Crufts, the world’s most prestigious dog show, begins yesterday. This year however it won’t be on television.
The BBC and The Kennel Club fell out following the controversial documentary Pedigree Dogs Exposed, broadcast on BBC One last August. It featured shocking footage, such as film of a King Charles Spaniel which was in intense pain because its brain was too big for its skull. The main thrust of the documentary was that The Kennel Club promote physical distortions that are unacceptably cruel to the dogs involved.
Following the broadcast the 40 year relationship between the BBC and with the Kennel Club fell apart. The Kennel Club lodged a complaint with the regulators and following the subsequent public outcry the BBC decided not to screen this year’s event claiming that the Kennel Club breed-standard requirements for 14 breeds are so unacceptable they shouldn’t be in the competition at all.
It was a public relations nightmare, the RSPCA and other dog welfare organisations withdrew their support, dog food makers Pedigree withdrew their sponsorship. However The Kennel Club refused to roll-over, although it did tighten up some of their rules on welfare.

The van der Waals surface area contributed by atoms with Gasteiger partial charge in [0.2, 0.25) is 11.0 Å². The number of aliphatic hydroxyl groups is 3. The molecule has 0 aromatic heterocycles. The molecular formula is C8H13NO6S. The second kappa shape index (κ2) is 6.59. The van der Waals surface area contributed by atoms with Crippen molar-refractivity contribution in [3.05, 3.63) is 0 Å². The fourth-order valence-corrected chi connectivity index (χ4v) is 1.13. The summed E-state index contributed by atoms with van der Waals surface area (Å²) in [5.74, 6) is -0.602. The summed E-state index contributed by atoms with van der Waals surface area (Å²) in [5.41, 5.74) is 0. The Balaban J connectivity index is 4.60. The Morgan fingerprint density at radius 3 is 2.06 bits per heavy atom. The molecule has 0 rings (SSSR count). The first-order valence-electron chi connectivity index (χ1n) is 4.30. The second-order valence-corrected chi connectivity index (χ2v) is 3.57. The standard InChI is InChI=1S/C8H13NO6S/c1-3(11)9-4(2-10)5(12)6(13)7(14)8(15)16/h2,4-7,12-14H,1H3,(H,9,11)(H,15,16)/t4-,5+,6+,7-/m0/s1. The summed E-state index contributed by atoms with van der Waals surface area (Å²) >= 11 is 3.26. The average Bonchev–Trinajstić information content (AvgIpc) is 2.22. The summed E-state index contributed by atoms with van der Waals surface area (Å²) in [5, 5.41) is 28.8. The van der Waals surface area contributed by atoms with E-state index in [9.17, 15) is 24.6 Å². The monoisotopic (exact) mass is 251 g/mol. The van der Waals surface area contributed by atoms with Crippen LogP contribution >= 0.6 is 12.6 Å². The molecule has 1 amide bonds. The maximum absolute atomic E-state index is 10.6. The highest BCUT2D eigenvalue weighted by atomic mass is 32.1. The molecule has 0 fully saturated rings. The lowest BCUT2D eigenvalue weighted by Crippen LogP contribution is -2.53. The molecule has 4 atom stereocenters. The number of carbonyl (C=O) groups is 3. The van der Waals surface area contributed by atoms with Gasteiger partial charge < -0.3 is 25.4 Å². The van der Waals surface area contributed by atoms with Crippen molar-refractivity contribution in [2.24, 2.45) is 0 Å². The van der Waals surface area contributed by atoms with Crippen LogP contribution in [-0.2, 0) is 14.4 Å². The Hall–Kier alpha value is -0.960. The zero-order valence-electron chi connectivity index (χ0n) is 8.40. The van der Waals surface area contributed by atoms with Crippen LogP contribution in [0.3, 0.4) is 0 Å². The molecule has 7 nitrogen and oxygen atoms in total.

The Kennel Club have responded to the lack of coverage by embracing the internet, and via the Crufts Live website people from all around the world can watch free live streaming video of the events taking place throughout the four days of competition this year, as well as a video on demand pay-for-view service.
It appears that the Kennel Club have fairly modest targets expecting around 100,000 people to use the service compared to 4.3 million viewers who tuned in to last year’s televised final. This year David Stranks, head of new media at Sunset + Vine, the company responsible for the online coverage has been quoted as saying: “If the site gets anything like those numbers, The Kennel Club will be over the moon.”
After watching some of the coverage yesterday I actually think the withdrawal of the BBC might actually be good for Crufts, the BBC coverage was often criticised for being banal and concentrated on the presenters rather than the competition. It focused mainly on the ‘breed’ competitions and there was almost no coverage of the other competitions such as Flyball and Agility which have a massive following draw huge crowds.
The online service allows coverage throughout every day, from 8.30am, and they are showing all the Flyball, Agility, Obedience and Heal Work competitions and demonstrations throughout the day from the main arena. I compete at Dog Agility and can say the response on certain forums and chatboards has been very positive about the expanded coverage of the sport.
Caroline Kisko, a spokesman for the Kennel Club has said “For the future we will be looking at all the different options; we haven’t decided which way to go yet. Broadcast TV undoubtedly reaches more homes, but I think the web will be a big part of whatever we do in the future.”